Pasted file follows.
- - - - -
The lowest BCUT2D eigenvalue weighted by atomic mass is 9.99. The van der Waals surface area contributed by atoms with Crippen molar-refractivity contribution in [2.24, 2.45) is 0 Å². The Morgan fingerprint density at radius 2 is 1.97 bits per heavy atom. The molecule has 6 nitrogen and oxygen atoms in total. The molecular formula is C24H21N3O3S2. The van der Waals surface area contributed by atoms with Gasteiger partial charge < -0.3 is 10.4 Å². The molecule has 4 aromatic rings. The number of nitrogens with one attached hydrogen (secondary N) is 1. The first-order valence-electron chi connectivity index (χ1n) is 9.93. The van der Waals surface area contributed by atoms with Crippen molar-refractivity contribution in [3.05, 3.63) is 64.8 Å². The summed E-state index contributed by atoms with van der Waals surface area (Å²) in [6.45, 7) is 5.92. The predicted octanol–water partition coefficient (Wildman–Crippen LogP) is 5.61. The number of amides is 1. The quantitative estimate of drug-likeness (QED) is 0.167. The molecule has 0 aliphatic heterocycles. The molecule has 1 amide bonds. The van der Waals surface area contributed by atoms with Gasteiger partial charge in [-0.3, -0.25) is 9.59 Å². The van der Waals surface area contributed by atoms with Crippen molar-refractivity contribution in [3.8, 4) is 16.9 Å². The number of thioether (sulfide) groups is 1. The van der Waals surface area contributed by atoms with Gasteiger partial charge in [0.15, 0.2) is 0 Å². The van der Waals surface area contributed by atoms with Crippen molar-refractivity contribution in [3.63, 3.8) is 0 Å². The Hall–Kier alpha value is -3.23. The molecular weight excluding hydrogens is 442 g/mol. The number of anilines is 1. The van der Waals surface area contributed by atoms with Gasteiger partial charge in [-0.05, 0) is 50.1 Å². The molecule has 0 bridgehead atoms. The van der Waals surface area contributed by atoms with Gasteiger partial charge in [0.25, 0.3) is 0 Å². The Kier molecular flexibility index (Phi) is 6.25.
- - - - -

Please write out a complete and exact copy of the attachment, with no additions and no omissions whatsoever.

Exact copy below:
The lowest BCUT2D eigenvalue weighted by atomic mass is 9.99. The van der Waals surface area contributed by atoms with Crippen molar-refractivity contribution in [2.24, 2.45) is 0 Å². The Morgan fingerprint density at radius 2 is 1.97 bits per heavy atom. The molecule has 6 nitrogen and oxygen atoms in total. The molecular formula is C24H21N3O3S2. The van der Waals surface area contributed by atoms with Gasteiger partial charge < -0.3 is 10.4 Å². The molecule has 4 aromatic rings. The number of nitrogens with one attached hydrogen (secondary N) is 1. The first-order valence-electron chi connectivity index (χ1n) is 9.93. The van der Waals surface area contributed by atoms with Crippen molar-refractivity contribution in [3.05, 3.63) is 64.8 Å². The summed E-state index contributed by atoms with van der Waals surface area (Å²) in [6.45, 7) is 5.92. The predicted octanol–water partition coefficient (Wildman–Crippen LogP) is 5.61. The number of amides is 1. The quantitative estimate of drug-likeness (QED) is 0.167. The molecule has 0 aliphatic heterocycles. The molecule has 1 amide bonds. The van der Waals surface area contributed by atoms with Gasteiger partial charge in [-0.3, -0.25) is 9.59 Å². The van der Waals surface area contributed by atoms with Crippen molar-refractivity contribution in [3.8, 4) is 16.9 Å². The number of thioether (sulfide) groups is 1. The van der Waals surface area contributed by atoms with Gasteiger partial charge in [0.15, 0.2) is 0 Å². The van der Waals surface area contributed by atoms with Crippen molar-refractivity contribution in [3.63, 3.8) is 0 Å². The Hall–Kier alpha value is -3.23. The molecular weight excluding hydrogens is 442 g/mol. The number of anilines is 1. The van der Waals surface area contributed by atoms with Gasteiger partial charge in [-0.05, 0) is 50.1 Å². The molecule has 0 bridgehead atoms. The van der Waals surface area contributed by atoms with Gasteiger partial charge in [0.25, 0.3) is 0 Å². The Kier molecular flexibility index (Phi) is 6.25.